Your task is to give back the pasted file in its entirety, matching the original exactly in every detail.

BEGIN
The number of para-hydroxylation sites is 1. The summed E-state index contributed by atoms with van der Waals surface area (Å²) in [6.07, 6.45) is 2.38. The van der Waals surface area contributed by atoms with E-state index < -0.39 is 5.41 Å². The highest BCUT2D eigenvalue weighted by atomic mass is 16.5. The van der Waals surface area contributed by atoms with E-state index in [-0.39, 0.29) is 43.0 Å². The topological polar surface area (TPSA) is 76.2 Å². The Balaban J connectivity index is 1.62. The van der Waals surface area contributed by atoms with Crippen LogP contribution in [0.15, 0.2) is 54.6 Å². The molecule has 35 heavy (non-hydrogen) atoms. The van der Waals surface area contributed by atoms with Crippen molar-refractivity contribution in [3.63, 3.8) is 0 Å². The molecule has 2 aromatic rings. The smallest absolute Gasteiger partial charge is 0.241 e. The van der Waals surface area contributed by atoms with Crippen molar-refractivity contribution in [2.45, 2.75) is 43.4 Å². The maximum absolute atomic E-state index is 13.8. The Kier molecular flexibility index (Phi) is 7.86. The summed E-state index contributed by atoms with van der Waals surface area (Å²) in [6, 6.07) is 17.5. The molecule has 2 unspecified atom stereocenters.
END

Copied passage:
The number of para-hydroxylation sites is 1. The summed E-state index contributed by atoms with van der Waals surface area (Å²) in [6.07, 6.45) is 2.38. The van der Waals surface area contributed by atoms with E-state index < -0.39 is 5.41 Å². The highest BCUT2D eigenvalue weighted by atomic mass is 16.5. The van der Waals surface area contributed by atoms with E-state index in [-0.39, 0.29) is 43.0 Å². The topological polar surface area (TPSA) is 76.2 Å². The Balaban J connectivity index is 1.62. The van der Waals surface area contributed by atoms with Crippen LogP contribution in [0.15, 0.2) is 54.6 Å². The molecule has 35 heavy (non-hydrogen) atoms. The van der Waals surface area contributed by atoms with Crippen molar-refractivity contribution in [3.63, 3.8) is 0 Å². The molecule has 2 aromatic rings. The smallest absolute Gasteiger partial charge is 0.241 e. The van der Waals surface area contributed by atoms with Crippen molar-refractivity contribution in [2.45, 2.75) is 43.4 Å². The maximum absolute atomic E-state index is 13.8. The Kier molecular flexibility index (Phi) is 7.86. The summed E-state index contributed by atoms with van der Waals surface area (Å²) in [6, 6.07) is 17.5. The molecule has 2 unspecified atom stereocenters.